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Discussion in 'GS Boxers' started by Some-Young-Guy, Aug 1, 2009.
no, thank YOU for posting those pictures and text.
Huge Thanks for this thread
Was out on the town and noticed an ever changing friction point when I let out the clutch. If I pumped it a few times it returned to normal but if i left it alone for a bit engagement was at around 1/4" of lever travel.
Checked my Climber manual under trouble shooting and first thing stated for the issue above was low clutch fluid. Checked my fluid and there was next to none in the reserver (shame on me). Figured I had gotten air into the system and decided to bleed the whole thing out. Located the rubber tube next to the helmet lock and was like :huh that's not a bleeder nipple.
After 2 min on ADV I found the info I needed and 20 min later I was opening my 2nd beer and pulling on a much firmer clutch lever. Oddly enought I had a pack of M10x1 speed bleeders just sitting in a spare parts bin. A little heat on the Grub assembly and it was off in a flash...
...Think I owe someone a beer
And where do you think the clutch fluid went?? As clutch plate wears the fluid rises in handlebar reservoir. Better save some of that beer for after you fix the source of the leak.
I was thinking the same thing.
It could be that the slave cylinder is leaking. My old slave cylinder was leaking DOT4 fluid and there was no indication of the leak until I removed the slave cylinder from the bike. The recess for the slave cylinder was wet with DOT4 fluid.
Is this the correct size for the speedbleeder?
So I have figured a way to add this (and other) threads to the HoW. And so it shall be.
Excellent thread keep up the good work and photos!
Someone correct me if I am wrong, but doesn't this microfiche show the hoses connected wrong on the slave? Shouldn't the bleed hose be on front and lever hose on back? OR are we all doing it wrong!
Tuckers, you are right. On mine (2001 Australian model) it is the other way round. Hmmmh, makes one wonder about the German efficiency & correctness??
I just bled my clutch fluid for the first time yesterday and these pics were helpful--especially the BMW bleeder screw part #
Speaking of which, is there any reason to not just leave that bleeder screw in place (like the brake line bleeder screws) or is there some reason to remove it and put the grub screw back on?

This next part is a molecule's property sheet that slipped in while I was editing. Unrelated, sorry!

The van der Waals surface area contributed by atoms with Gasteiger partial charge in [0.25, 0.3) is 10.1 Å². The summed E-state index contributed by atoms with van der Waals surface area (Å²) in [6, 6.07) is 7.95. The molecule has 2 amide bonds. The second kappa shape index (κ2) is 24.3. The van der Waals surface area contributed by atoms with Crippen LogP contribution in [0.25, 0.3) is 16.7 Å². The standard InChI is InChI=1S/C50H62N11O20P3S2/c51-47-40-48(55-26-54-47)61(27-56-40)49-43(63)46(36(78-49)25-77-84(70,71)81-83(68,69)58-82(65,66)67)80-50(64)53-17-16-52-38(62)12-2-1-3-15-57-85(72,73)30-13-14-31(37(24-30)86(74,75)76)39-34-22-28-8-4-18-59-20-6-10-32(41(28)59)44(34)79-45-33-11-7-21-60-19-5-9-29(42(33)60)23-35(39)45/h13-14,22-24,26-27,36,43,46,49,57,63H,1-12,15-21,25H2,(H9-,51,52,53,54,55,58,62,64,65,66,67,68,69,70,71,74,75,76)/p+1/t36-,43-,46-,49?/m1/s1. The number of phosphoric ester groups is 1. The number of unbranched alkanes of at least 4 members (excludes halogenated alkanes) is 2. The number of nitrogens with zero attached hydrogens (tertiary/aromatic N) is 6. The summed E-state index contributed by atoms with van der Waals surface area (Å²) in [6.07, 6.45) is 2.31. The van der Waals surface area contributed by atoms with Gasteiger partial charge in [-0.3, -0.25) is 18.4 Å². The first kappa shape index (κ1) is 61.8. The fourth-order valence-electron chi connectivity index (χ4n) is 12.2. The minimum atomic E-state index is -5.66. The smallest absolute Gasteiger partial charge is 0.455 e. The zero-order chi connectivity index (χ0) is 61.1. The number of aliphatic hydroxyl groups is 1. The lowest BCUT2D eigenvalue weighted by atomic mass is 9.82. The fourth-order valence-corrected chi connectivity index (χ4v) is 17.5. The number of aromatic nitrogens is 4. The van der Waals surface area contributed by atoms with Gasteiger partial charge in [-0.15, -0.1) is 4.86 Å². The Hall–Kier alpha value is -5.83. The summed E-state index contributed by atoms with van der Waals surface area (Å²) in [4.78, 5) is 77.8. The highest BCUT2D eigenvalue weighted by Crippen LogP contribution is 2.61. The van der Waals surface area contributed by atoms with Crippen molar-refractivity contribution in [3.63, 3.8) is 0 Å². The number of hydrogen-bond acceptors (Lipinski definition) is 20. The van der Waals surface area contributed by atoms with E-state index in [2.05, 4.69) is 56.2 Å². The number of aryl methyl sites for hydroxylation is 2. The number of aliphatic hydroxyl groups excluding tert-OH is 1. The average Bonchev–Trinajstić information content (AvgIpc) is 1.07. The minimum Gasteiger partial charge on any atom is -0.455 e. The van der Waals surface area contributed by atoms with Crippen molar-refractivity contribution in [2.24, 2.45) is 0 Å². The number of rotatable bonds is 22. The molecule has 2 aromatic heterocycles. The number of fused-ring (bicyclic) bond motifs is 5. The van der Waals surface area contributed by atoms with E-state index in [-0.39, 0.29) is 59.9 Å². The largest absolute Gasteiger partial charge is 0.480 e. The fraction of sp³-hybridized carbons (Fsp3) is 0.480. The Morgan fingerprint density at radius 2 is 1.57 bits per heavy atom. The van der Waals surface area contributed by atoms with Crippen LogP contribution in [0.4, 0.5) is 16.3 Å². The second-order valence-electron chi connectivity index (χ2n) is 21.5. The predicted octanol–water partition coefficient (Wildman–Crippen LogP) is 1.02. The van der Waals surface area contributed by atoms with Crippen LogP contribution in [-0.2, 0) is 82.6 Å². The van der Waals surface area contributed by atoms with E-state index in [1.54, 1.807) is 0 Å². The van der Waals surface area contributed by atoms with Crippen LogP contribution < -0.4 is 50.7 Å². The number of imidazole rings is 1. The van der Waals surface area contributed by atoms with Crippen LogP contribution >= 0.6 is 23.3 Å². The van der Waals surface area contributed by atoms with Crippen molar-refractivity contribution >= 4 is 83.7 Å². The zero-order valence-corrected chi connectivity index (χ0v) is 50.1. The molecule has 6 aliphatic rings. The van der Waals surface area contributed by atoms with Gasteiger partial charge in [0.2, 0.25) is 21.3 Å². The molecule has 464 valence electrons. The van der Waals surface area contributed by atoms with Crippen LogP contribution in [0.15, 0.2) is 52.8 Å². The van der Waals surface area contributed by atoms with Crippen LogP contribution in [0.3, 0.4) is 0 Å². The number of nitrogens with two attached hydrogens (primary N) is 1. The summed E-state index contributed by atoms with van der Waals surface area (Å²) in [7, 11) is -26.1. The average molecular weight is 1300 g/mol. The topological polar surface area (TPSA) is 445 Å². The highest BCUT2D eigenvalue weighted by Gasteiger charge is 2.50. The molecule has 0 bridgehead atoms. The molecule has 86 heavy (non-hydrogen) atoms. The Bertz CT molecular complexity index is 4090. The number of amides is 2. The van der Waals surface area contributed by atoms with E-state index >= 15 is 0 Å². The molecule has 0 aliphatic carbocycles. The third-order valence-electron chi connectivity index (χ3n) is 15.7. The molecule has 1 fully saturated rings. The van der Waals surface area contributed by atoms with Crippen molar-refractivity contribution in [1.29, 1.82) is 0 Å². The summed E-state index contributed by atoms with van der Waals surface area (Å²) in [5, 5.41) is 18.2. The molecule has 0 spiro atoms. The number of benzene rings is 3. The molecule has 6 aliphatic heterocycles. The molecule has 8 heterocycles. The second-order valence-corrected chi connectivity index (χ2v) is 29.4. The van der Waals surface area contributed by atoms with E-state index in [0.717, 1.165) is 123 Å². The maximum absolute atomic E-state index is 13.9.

so I was attempting to bleed and that little grub screw stripped real bad, am I out a whole new assembly? Or can I find new cap screws, assuming I can get the old one out without damaging the threads on bearing thingy
The grub screw seals the ball off. I have seen the odd ball weeping back.
And you do not want water making its way in there.
This from BMW OE directions:
'Warning: The motorcycle
must never be ridden without
the Allen set screw inserted
and tightened at the filling
You'll probably have to replace the assembly. Note that it is loctited to the mating part so some heat will be required to remove it or you risk stripping those threads as well.
Or you can replace with this:
<table cellpadding="0" cellspacing="0"><tbody><tr style="vertical-align: middle; font-family: Arial; font-size: 11px; background-color: #ddd;"><td style="width: 85px; border-left: solid 1px #ddd; border-bottom: solid 1px #ccc; font-weight: bold;" align="left">34 21 2 330 310</td><td style="width: 235px; border-left: solid 1px #ddd; border-bottom: solid 1px #ccc; font-family: Arial Narrow;" align="left"> VENT SCREW - M10</td><td style="width: 30px; border-left: solid 1px #ddd; border-bottom: solid 1px #ccc;" align="right">0.02 </td><td style="width: 35px; border-left: solid 1px #ddd; border-bottom: solid 1px #ccc;" align="right">1 </td><td style="border-left: solid 1px #ddd; border-bottom: solid 1px #ccc; width: 100px;" align="right">$10.44</td></tr><tr style="background-color: #ddd;"><td colspan="6" style="border-bottom: solid 1px #666;"><table style="width: 510px; font-size: 11px;" cellpadding="0" cellspacing="3"><tbody><tr><td>
</td><td align="left" valign="top">Bleeder can replace or be used in conjunction with ventilation screw when applicable. This PN comes with the vent screw cap. No need to order it separately. Open the PDF file for additional information on this part as a bleeder screw.</td></tr></tbody></table></td></tr></tbody></table>
But if you use too much heat you will damage the hose...
Dip the end unit in a cup of boiling water for 2 minutes. Then unscrew.
Also do the same before attempting to undo the grub screw and it'll come out easy.
Can the slave cylinder be removed, the throw out bearing be cleaned, lubricated and installed with a new gasket?
Yes, I have simply pushed fresh grease into my own unit 3 times over 172,000 miles. It is original.
Sadly by the time I have seen others greasing no longer helps.
Many new slave units come undergreased so be sure to add before installing.
As far as the gasket goes, re-use the original and cut a slit out of the bottom. That way if the slave starts to leak the fluid will leak out the back instead of towards the clutch disc.
great info and pics. As a fellow 04 R1150GSAdv rider, this is something I haven't had to do (yet) in my home shop.
Looks easier than expected.
Hi GS Addict,
Pulled my Slave cyclinder today and it was a little "gunky", see picture. Are you saying this could possibly be cleaned and re-greased or is it
probably past the point of no return?
It certainly looks like brake fluid leakage.
Take a finger tip of the "gunk" and run it under the tap.
If it is water soluble and washes away, it is brake fluid. The seal is damaged and most likely the cylinder bore as well.
This is caused by the bearing running out of lubrication and the piston spinning.
If the "gunk" does not wash away and smells like gear oil, them the issue is the rear input shaft seal of the transmission. Not likely IMO.